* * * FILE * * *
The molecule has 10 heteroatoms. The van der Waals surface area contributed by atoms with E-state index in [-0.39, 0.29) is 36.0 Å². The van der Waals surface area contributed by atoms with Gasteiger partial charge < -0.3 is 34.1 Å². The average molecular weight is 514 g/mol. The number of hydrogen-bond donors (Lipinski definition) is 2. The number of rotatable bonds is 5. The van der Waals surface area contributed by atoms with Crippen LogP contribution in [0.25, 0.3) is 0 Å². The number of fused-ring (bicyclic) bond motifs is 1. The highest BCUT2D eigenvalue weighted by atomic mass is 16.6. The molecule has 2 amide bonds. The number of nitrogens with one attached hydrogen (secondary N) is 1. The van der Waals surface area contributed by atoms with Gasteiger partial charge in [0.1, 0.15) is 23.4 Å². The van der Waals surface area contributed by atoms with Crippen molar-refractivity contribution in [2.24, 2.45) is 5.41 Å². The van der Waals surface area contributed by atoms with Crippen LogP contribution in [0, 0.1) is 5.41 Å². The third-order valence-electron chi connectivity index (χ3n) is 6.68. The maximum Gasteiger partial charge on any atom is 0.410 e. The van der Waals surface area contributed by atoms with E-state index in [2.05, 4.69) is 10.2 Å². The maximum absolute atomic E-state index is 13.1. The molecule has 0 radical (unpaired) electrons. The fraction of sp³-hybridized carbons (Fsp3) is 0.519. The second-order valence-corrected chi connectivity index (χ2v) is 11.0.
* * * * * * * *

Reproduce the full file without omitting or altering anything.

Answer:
The molecule has 10 heteroatoms. The van der Waals surface area contributed by atoms with E-state index in [-0.39, 0.29) is 36.0 Å². The van der Waals surface area contributed by atoms with Gasteiger partial charge < -0.3 is 34.1 Å². The average molecular weight is 514 g/mol. The number of hydrogen-bond donors (Lipinski definition) is 2. The number of rotatable bonds is 5. The van der Waals surface area contributed by atoms with Crippen LogP contribution in [0.25, 0.3) is 0 Å². The number of fused-ring (bicyclic) bond motifs is 1. The highest BCUT2D eigenvalue weighted by atomic mass is 16.6. The molecule has 2 amide bonds. The number of nitrogens with one attached hydrogen (secondary N) is 1. The van der Waals surface area contributed by atoms with Gasteiger partial charge in [0.1, 0.15) is 23.4 Å². The van der Waals surface area contributed by atoms with Crippen molar-refractivity contribution in [2.24, 2.45) is 5.41 Å². The van der Waals surface area contributed by atoms with Crippen LogP contribution in [0, 0.1) is 5.41 Å². The third-order valence-electron chi connectivity index (χ3n) is 6.68. The maximum Gasteiger partial charge on any atom is 0.410 e. The van der Waals surface area contributed by atoms with E-state index in [2.05, 4.69) is 10.2 Å². The maximum absolute atomic E-state index is 13.1. The molecule has 0 radical (unpaired) electrons. The fraction of sp³-hybridized carbons (Fsp3) is 0.519. The second-order valence-corrected chi connectivity index (χ2v) is 11.0.